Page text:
NZIFF: Final Portrait

Righto, not having written a blogpost in a while I will keep this fairly terse. The New Zealand International Film Festival is on in Wellington, and if you are in a position to attend a screening I strongly recommend that you do. In fact, don’t even check what you are about to see. Get a ticket for whatever and enjoy the surprise; independent cinema won’t hurt you. Now then, on to what I saw today:

Final Portrait (wri/dir: Stanley Tucci, starring: Geoffrey Rush, Armie Hammer) is a character study of Swiss-Italian artist Alberto Giacometti (b. 1901 – d.1966), set in Paris in 1964.

Giacometti, a draftsman and sculptor as well as a painter, is particularly known for his  style of rendering the human form in long, gaunt, monochromatic shapes. Coincidentally, my father showed me some of Giacometti’s work only a matter of weeks ago, and it was the first time that I actually took note of who he was. Therefore, seeing Final Portrait was, for me, a perfect elaboration from that introduction.

Geoffrey Rush is just as brilliant as I expected, playing irritable, chain-smoking, eccentrics is hardly a leap for him, but few could have done it better. Rush captures the look of Giacometti; the muttering bleakness of his spirit, and all the idiosyncrasies to be found in painters. I don’t have the knowledge to verify to accuracy of the portrayal, but to do so would be a mistake in my view. It would be beside the point. Let me explain.

James Lord (played by Armie Hammer), was Giacometti’s biographer, and in the movie he is enduring sitting after sitting in the hope of getting a finished portrait of himself to take back to New York, where his fiancee is waiting for him. The days pass by, and progress is slow. Giacometti sits opposite Lord in the studio and watches him, getting him to move his body by miniscule amounts, stopping work frequently crying, “fuck!” Sometimes packing up having only added a few strokes to the picture. As the sessions wear on, Lord’s morale is worn thin, and he despairs that the painting will never be finished.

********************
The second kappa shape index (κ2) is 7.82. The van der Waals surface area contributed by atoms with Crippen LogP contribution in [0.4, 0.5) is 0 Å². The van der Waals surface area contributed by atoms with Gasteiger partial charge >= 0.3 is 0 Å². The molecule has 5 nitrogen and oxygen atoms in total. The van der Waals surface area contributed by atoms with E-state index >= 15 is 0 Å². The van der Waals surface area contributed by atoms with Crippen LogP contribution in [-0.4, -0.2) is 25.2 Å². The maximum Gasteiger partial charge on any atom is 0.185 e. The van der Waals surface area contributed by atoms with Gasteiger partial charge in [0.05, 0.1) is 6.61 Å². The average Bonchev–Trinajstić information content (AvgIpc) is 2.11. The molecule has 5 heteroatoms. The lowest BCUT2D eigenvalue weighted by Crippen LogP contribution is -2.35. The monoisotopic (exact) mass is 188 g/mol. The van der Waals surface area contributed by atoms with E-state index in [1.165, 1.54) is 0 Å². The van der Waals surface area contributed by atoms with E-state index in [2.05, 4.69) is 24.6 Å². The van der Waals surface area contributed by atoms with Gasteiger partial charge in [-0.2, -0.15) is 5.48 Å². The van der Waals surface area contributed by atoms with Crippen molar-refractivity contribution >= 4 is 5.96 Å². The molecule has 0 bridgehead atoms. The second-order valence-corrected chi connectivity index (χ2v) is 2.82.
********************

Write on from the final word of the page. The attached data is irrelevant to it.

Giacometti also despairs. That he can’t finish anything. He says to Lord, “When I was young I thought I could do anything, when I grew up I realised I can do nothing.” This may not be mere fatalism, but an expression of the existentialist view that modernity is vacuous. That it is without meaning. In the face of that, Giacometti searches for meaning in his subjects – in James Lord.

The painting itself, and the act of painting it, is cathartic for both Giacometti and Lord. The film, with it’s wit, and its excellent supporting cast (Clémence Poésy (Caroline), Tony Shalhoub (Diego Giacometti), James Faulkner (Pierre Matisse), Sylvie Testud (Annette Arm), is a much easier watch than Mr. Turner was, which is the best film I can compare it with – in terms of being about an artist.

Unfortunately, I have exhausted my analytical ability, and to continue to slip on the keyboard would be a waste of my, and your time. For art lovers this is not a film to miss.

That’s all for now.

 

 

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